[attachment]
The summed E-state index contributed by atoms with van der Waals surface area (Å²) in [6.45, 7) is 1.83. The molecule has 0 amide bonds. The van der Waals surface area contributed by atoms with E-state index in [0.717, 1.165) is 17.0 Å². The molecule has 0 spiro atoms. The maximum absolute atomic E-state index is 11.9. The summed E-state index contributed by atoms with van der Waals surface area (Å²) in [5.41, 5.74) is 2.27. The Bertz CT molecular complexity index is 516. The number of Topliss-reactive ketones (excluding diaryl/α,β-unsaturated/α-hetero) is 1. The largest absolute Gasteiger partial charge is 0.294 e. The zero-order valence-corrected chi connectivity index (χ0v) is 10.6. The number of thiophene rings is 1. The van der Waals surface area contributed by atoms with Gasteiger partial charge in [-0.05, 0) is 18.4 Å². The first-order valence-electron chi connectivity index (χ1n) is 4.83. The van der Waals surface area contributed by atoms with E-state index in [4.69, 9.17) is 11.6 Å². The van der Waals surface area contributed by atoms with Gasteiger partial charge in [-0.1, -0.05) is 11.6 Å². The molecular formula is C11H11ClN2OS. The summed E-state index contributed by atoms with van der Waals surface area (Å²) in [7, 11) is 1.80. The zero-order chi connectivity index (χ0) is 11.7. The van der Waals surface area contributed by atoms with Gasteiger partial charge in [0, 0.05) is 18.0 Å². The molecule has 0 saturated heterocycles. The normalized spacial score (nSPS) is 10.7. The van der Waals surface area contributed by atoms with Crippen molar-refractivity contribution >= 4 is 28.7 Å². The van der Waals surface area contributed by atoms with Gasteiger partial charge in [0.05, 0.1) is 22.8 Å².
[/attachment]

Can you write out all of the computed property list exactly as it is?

The summed E-state index contributed by atoms with van der Waals surface area (Å²) in [6.45, 7) is 1.83. The molecule has 0 amide bonds. The van der Waals surface area contributed by atoms with E-state index in [0.717, 1.165) is 17.0 Å². The molecule has 0 spiro atoms. The maximum absolute atomic E-state index is 11.9. The summed E-state index contributed by atoms with van der Waals surface area (Å²) in [5.41, 5.74) is 2.27. The Bertz CT molecular complexity index is 516. The number of Topliss-reactive ketones (excluding diaryl/α,β-unsaturated/α-hetero) is 1. The largest absolute Gasteiger partial charge is 0.294 e. The zero-order valence-corrected chi connectivity index (χ0v) is 10.6. The number of thiophene rings is 1. The van der Waals surface area contributed by atoms with Gasteiger partial charge in [-0.05, 0) is 18.4 Å². The first-order valence-electron chi connectivity index (χ1n) is 4.83. The van der Waals surface area contributed by atoms with E-state index in [4.69, 9.17) is 11.6 Å². The van der Waals surface area contributed by atoms with Gasteiger partial charge in [-0.1, -0.05) is 11.6 Å². The molecular formula is C11H11ClN2OS. The summed E-state index contributed by atoms with van der Waals surface area (Å²) in [7, 11) is 1.80. The zero-order chi connectivity index (χ0) is 11.7. The van der Waals surface area contributed by atoms with Gasteiger partial charge in [0, 0.05) is 18.0 Å². The molecule has 0 saturated heterocycles. The normalized spacial score (nSPS) is 10.7. The van der Waals surface area contributed by atoms with Crippen molar-refractivity contribution >= 4 is 28.7 Å². The van der Waals surface area contributed by atoms with Gasteiger partial charge in [0.05, 0.1) is 22.8 Å².